Are You Ready to Welcome International Travelers?

Fort McDowell Adventures Cattle Drive in Arizona. Photo Credit: Fort McDowell Adventures

Welcoming travelers from international markets frequently involves building strong relationships within the travel trade network. A casual approach to attracting this business can quickly lead to frustration and failure.

Use the following checklist and select all that apply to see how ready you are to welcome international business!

Legal and Operations

  • My business understands and follows international consumer protection laws.
  • My business has and communicates alternate plans for variations in schedule, such as tribal closures, weather disruptions, global crises, and/ or loss of a guide or key cultural work, etc.
  • Our contracts are reviewed by legal counsel with expertise in contracts and our tribal jurisdiction.
  • My tribal tourism business holds required and valid operating licenses, permits and insurance.
  • We understand that the insurance needs of our international trade partners may vary and are able to accommodate their individual requests.

Business Operations

  • My tribal tourism business has been in operation for two or more years.
  • My business has an updated business plan.
  • My business can guarantee price and capacity up to 18 months ahead of visitor arrival.
  • My business has sufficient operating capital to cover the 18-month to five-year period before we receive payments from contracted travel trade business.


  • Our general rates and/or admission fees are printed and publicly available.
  • We offer rack rates (generally the advertised rate of a room or package, but the price factors in/allows for discounting by the travel trade.)
  • We can accommodate net rates and commission payments in our posted rates.
  • We offer travel agency (net) rates, commissions or fees.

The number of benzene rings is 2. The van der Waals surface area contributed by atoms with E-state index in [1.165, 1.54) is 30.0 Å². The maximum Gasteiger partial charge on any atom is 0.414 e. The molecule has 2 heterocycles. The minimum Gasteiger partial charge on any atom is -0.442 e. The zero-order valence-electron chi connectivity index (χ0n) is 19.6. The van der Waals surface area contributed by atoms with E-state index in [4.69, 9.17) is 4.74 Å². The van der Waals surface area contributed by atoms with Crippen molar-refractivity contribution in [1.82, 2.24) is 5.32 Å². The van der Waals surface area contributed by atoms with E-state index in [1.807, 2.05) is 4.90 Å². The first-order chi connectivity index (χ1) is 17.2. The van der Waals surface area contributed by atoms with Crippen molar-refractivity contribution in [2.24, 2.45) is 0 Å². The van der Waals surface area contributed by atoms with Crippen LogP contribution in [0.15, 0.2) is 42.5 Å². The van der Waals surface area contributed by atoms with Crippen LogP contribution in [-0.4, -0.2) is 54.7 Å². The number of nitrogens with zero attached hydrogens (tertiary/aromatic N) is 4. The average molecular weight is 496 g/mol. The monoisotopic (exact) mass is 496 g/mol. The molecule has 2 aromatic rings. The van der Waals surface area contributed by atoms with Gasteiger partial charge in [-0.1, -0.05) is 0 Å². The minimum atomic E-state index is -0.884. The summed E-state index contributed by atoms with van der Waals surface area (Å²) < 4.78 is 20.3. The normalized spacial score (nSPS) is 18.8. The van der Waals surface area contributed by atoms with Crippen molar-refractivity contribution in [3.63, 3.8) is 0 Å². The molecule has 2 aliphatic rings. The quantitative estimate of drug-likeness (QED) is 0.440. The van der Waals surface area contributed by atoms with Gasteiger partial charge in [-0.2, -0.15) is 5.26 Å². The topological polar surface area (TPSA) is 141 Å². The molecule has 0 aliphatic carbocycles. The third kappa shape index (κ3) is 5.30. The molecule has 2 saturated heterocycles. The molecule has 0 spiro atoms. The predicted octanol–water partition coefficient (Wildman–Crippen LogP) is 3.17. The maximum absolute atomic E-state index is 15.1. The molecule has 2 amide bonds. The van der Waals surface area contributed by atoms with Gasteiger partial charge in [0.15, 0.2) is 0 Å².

Visitor Infrastructure

  • We have directional signage for visitors to locations and events.
  • We have adequate parking for visitors and access for motor coaches.
  • We have handicap-accessible facilities that meet Americans with Disabilities Act (ADA) standards (i.e. exhibit aisles wide enough for wheelchair access, grab bars in restrooms, in/out ramps, roll-in showers, etc.).
  • We have restroom facilities available and accessible for use by visitors.
  • Our restroom facilities are regularly attended with assigned staff and schedules.
  • Our business/event has emergency supplies and/or access to medical care.

Travel Trade Marketing & Materials

  • We have a marketing plan for targeted international markets.
  • We work with receptive/inbound operator(s) and international wholesalers.
  • We attend international trade shows.
  • We have the capacity to host group tours (60 or more per tour).
  • We have professional marketing staff and/or consultants to identify key markets and conduct outreach in these markets.
  • This staff is authorized to sign contracts and negotiate rates with industry representatives and receptive/inbound operators.
  • We work with the Department of Commerce, U.S. Commercial Service offices, and/or federal trade representatives in our region.
  • We can accommodate/host familiarization tours to promote our tribal tourism product during peak seasons.
  • We can accommodate/host familiarization tours to promote our tribal tourism product during the off- season.

Multilingual Marketing Materials

  • We offer marketing materials translated for our targeted international markets.
  • Multilingual brochures and guides.
  • Multilingual website and social media information.
  • Multilingual proofreaders and editors to check the above materials.
  • Multilingual guides and docents.
  • Multilingual marketing staff to handle outreach to these markets.

To learn more about AIANTA, The American Indian Alaska Native Tourism Association’s Cultural Heritage Planner, visit .